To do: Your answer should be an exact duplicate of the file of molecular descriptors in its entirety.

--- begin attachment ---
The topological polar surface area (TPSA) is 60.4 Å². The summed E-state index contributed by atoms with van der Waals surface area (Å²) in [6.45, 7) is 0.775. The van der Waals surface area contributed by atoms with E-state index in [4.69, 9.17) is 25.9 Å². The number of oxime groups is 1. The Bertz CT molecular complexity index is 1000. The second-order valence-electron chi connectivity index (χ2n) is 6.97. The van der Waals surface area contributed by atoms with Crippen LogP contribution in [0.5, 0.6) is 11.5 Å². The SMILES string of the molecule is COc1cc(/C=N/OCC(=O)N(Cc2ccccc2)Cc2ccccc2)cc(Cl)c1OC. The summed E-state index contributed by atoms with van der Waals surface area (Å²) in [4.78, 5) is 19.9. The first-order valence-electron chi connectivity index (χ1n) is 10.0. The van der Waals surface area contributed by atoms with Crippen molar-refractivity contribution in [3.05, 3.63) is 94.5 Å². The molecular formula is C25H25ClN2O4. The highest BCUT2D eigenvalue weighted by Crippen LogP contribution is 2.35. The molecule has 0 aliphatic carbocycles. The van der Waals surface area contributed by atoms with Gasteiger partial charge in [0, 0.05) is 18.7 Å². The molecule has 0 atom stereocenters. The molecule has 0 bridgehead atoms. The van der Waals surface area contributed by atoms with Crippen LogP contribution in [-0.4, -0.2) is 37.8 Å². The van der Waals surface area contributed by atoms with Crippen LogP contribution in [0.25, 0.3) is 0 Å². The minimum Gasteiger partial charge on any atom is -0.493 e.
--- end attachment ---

The topological polar surface area (TPSA) is 60.4 Å². The summed E-state index contributed by atoms with van der Waals surface area (Å²) in [6.45, 7) is 0.775. The van der Waals surface area contributed by atoms with E-state index in [4.69, 9.17) is 25.9 Å². The number of oxime groups is 1. The Bertz CT molecular complexity index is 1000. The second-order valence-electron chi connectivity index (χ2n) is 6.97. The van der Waals surface area contributed by atoms with Crippen LogP contribution in [0.5, 0.6) is 11.5 Å². The SMILES string of the molecule is COc1cc(/C=N/OCC(=O)N(Cc2ccccc2)Cc2ccccc2)cc(Cl)c1OC. The summed E-state index contributed by atoms with van der Waals surface area (Å²) in [4.78, 5) is 19.9. The first-order valence-electron chi connectivity index (χ1n) is 10.0. The van der Waals surface area contributed by atoms with Crippen molar-refractivity contribution in [3.05, 3.63) is 94.5 Å². The molecular formula is C25H25ClN2O4. The highest BCUT2D eigenvalue weighted by Crippen LogP contribution is 2.35. The molecule has 0 aliphatic carbocycles. The van der Waals surface area contributed by atoms with Gasteiger partial charge in [0, 0.05) is 18.7 Å². The molecule has 0 atom stereocenters. The molecule has 0 bridgehead atoms. The van der Waals surface area contributed by atoms with Crippen LogP contribution in [-0.4, -0.2) is 37.8 Å². The van der Waals surface area contributed by atoms with Crippen LogP contribution in [0.25, 0.3) is 0 Å². The minimum Gasteiger partial charge on any atom is -0.493 e.